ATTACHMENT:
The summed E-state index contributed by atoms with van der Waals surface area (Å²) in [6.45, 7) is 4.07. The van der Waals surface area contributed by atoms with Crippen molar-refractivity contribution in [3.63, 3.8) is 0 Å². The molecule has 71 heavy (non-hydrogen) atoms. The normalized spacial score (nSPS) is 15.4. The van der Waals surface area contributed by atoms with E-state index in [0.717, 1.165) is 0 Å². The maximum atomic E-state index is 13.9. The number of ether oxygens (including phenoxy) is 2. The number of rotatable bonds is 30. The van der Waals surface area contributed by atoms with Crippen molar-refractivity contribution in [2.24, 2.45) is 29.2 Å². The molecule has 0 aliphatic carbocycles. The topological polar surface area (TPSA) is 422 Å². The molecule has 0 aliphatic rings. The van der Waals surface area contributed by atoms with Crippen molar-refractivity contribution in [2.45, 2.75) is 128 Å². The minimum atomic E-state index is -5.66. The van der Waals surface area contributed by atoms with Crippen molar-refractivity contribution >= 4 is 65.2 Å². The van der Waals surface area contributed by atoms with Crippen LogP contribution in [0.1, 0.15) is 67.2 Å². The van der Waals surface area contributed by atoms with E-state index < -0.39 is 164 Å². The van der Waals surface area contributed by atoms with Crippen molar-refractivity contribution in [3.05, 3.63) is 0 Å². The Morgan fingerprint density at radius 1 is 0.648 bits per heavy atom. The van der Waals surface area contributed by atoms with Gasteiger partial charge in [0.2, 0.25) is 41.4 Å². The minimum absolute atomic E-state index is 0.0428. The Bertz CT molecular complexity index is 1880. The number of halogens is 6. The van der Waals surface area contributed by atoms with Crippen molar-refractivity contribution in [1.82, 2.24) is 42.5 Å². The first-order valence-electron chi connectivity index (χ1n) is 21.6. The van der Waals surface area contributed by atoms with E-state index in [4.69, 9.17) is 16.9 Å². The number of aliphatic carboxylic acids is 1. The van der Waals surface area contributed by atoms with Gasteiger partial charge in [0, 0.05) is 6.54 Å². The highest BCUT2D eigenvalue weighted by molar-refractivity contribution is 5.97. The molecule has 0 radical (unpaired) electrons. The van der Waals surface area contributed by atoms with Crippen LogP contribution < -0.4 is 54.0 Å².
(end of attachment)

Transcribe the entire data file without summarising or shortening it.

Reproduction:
The summed E-state index contributed by atoms with van der Waals surface area (Å²) in [6.45, 7) is 4.07. The van der Waals surface area contributed by atoms with Crippen molar-refractivity contribution in [3.63, 3.8) is 0 Å². The molecule has 71 heavy (non-hydrogen) atoms. The normalized spacial score (nSPS) is 15.4. The van der Waals surface area contributed by atoms with E-state index in [0.717, 1.165) is 0 Å². The maximum atomic E-state index is 13.9. The number of ether oxygens (including phenoxy) is 2. The number of rotatable bonds is 30. The van der Waals surface area contributed by atoms with Crippen molar-refractivity contribution in [2.24, 2.45) is 29.2 Å². The molecule has 0 aliphatic carbocycles. The topological polar surface area (TPSA) is 422 Å². The molecule has 0 aliphatic rings. The van der Waals surface area contributed by atoms with Crippen molar-refractivity contribution in [2.45, 2.75) is 128 Å². The minimum atomic E-state index is -5.66. The van der Waals surface area contributed by atoms with Crippen molar-refractivity contribution >= 4 is 65.2 Å². The van der Waals surface area contributed by atoms with Crippen LogP contribution in [0.1, 0.15) is 67.2 Å². The van der Waals surface area contributed by atoms with E-state index < -0.39 is 164 Å². The van der Waals surface area contributed by atoms with Crippen molar-refractivity contribution in [3.05, 3.63) is 0 Å². The Morgan fingerprint density at radius 1 is 0.648 bits per heavy atom. The van der Waals surface area contributed by atoms with Gasteiger partial charge in [0.2, 0.25) is 41.4 Å². The minimum absolute atomic E-state index is 0.0428. The Bertz CT molecular complexity index is 1880. The number of halogens is 6. The van der Waals surface area contributed by atoms with Crippen molar-refractivity contribution in [1.82, 2.24) is 42.5 Å². The first-order valence-electron chi connectivity index (χ1n) is 21.6. The van der Waals surface area contributed by atoms with E-state index in [4.69, 9.17) is 16.9 Å². The number of aliphatic carboxylic acids is 1. The van der Waals surface area contributed by atoms with Gasteiger partial charge in [0, 0.05) is 6.54 Å². The highest BCUT2D eigenvalue weighted by molar-refractivity contribution is 5.97. The molecule has 0 radical (unpaired) electrons. The van der Waals surface area contributed by atoms with Crippen LogP contribution < -0.4 is 54.0 Å².